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September 21st marks the anniversary of the first day of school at Bryn Mawr in 1885, when two dozen girls and seven highly qualified female instructors entered the building which formerly housed Friends Academy on Eutaw Street in downtown Baltimore.


Formulating the plan for the school
"The Committee" as M. Carey Thomas, Mary Elizabeth Garrett, Mamie Gwinn, Bessie King, and Julia Rogers referred to themselves, was determined to elevate the education of women and their role in Victorian era society. M. Carey Thomas had crafted a daringly rigorous new standard of education as the Dean of Faculty at the newly forming Bryn Mawr College in Pennsylvania, but knew that few girls were receiving the education required to face the curriculum. Armed with Mary Elizabeth Garrett's money and putting the social standing and reputation of their families in Baltimore at risk, these five young women chose to open a school that would prepare local girls for something they knew many families did not yet want--intellectual challenge on par with that available to boys.

Quietly, The Committee contacted both male and female professors at the finest colleges, asking for referrals for the first female faculty. Letters came from all of the major universities--Harvard, Cornell, Michigan, Oxford--as well as from indivdual instructors who had heard of the intended new school and wanted to be part of it. In the spring of 1885, the board of Bryn Mawr College agreed that they could use the name for the school, and in May The Sun ran the first news of the school's opening:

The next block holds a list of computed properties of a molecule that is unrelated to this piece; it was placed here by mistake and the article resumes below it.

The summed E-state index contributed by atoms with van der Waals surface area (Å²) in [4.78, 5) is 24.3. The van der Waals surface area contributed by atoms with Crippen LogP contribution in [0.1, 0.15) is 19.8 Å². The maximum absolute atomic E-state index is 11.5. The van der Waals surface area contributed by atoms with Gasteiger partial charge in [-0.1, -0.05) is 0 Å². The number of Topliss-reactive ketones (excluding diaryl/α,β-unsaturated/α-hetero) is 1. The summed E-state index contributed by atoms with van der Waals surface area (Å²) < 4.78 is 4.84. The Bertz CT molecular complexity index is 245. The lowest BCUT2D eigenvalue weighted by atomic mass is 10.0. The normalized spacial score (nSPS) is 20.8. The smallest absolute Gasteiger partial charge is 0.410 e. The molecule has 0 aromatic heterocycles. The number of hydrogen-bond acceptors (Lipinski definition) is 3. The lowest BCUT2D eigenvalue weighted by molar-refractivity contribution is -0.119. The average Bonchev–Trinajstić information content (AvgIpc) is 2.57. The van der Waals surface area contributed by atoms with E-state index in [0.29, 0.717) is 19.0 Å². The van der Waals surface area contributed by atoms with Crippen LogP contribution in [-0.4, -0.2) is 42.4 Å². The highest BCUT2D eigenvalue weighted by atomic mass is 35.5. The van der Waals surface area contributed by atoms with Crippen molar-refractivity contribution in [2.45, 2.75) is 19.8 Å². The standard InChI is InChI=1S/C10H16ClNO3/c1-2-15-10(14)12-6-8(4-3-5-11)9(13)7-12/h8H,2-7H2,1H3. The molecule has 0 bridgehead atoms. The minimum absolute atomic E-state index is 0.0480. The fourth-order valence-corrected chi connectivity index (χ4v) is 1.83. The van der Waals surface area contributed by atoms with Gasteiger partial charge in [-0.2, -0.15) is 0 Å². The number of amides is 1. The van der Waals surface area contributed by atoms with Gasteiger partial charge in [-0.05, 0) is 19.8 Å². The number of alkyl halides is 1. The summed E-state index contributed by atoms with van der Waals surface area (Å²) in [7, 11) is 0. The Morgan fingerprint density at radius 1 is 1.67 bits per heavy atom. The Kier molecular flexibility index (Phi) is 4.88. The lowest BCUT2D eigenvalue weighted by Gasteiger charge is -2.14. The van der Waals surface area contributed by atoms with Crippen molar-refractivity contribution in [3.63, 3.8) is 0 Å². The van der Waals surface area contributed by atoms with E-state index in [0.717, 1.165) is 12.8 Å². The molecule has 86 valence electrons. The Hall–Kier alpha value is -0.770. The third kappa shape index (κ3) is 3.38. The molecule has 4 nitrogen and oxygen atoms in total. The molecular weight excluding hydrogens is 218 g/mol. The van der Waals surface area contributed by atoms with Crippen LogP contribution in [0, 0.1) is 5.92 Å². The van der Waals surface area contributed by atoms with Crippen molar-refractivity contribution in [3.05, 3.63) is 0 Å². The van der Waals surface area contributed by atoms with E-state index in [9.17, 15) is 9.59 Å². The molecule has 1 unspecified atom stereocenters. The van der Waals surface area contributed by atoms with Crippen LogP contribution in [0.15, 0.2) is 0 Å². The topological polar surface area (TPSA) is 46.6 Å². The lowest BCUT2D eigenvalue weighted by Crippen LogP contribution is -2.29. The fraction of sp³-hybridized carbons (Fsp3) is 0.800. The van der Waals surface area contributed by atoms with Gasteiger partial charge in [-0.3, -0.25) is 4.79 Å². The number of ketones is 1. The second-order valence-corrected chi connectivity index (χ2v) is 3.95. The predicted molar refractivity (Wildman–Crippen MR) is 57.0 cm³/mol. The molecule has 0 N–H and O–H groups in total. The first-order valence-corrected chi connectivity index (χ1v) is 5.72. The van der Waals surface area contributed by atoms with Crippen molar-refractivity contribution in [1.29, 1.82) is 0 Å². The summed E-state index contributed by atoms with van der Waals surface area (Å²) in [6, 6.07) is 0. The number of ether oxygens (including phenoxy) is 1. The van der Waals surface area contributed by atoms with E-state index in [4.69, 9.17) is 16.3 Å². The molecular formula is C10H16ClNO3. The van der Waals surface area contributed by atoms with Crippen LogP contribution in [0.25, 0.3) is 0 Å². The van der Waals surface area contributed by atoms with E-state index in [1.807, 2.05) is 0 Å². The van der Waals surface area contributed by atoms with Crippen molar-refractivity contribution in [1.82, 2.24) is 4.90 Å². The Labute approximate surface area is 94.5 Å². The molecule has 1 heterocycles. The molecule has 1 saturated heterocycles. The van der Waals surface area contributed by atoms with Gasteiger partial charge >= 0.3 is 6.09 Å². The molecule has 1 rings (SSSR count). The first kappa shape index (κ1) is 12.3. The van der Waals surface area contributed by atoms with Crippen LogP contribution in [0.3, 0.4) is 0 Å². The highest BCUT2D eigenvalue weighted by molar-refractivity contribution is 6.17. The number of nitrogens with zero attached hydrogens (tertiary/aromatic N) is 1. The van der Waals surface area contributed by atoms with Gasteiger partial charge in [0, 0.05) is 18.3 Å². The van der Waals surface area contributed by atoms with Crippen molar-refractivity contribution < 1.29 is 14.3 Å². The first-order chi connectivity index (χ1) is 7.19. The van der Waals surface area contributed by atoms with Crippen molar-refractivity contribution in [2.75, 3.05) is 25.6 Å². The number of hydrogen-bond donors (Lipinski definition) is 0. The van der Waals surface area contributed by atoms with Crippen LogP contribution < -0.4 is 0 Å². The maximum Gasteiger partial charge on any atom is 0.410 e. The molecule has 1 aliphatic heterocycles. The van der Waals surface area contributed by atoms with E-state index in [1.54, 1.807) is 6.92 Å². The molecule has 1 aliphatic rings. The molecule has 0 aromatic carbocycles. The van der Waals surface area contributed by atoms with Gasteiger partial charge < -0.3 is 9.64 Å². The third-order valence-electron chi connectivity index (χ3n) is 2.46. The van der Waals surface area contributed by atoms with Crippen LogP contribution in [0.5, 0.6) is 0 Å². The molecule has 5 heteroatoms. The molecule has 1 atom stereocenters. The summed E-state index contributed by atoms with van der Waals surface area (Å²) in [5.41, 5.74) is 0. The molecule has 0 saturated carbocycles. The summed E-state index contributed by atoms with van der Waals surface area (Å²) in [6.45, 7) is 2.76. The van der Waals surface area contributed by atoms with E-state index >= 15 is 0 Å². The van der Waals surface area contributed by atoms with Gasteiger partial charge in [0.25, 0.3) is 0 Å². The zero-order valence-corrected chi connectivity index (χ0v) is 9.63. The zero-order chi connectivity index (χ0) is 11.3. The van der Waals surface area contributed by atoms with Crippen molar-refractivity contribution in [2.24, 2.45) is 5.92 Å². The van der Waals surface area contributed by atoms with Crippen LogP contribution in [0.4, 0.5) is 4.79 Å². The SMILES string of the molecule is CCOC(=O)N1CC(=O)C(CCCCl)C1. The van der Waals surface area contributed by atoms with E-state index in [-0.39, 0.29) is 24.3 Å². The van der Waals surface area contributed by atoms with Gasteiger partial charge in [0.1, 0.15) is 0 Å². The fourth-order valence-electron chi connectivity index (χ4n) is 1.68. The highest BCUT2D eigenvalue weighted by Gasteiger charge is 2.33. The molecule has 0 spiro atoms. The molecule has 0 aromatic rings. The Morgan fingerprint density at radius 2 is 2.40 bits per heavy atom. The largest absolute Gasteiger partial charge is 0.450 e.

LOCAL MATTERS, The Sun, page 4, May 23, 1885: Girls’ School Movement.— Plans have been made for starting in Baltimore a girls’ school preparatory for college, under the patronage of Miss M. Carey Thomas, Miss Mary M. Gwinn, Miss Mary E. Garrett, Miss Elizabeth T. King and Miss Julia R. Rogers. Among the members of the faculty will be Miss Alice Goddard, of Cornell, Miss Mary S. Locke, of Smith College, Miss Eleanor A. Andrews, of Newnam College, England, and others. Among those who have promised to act as examiners are Prof. Gildersleeve, of Johns Hopkins University, Miss Scott, of Bryn Mawr, Prof. Remsen, of Johns Hopkins, and Prof. E.B. Wilson, of Bryn Mawr.

By September they had the full faculty in place and young girls ready and eager to begin. Take a look at the school's first catalog here for a description of the school's expectations and offerings. Note that some of the instructors are still filled in by pen!
Located in Baltimore, Maryland, The Bryn Mawr School is a private all-girls kindergarten, elementary, middle and high school with a coed preschool for ages 2 months through 5 years. Bryn Mawr provides students with exceptional educational opportunities on a beautiful 26-acre campus within the city limits. Inquisitive girls, excellent teaching, strong student-teacher relationships and a clear mission sustain our vibrant school community where girls always come first.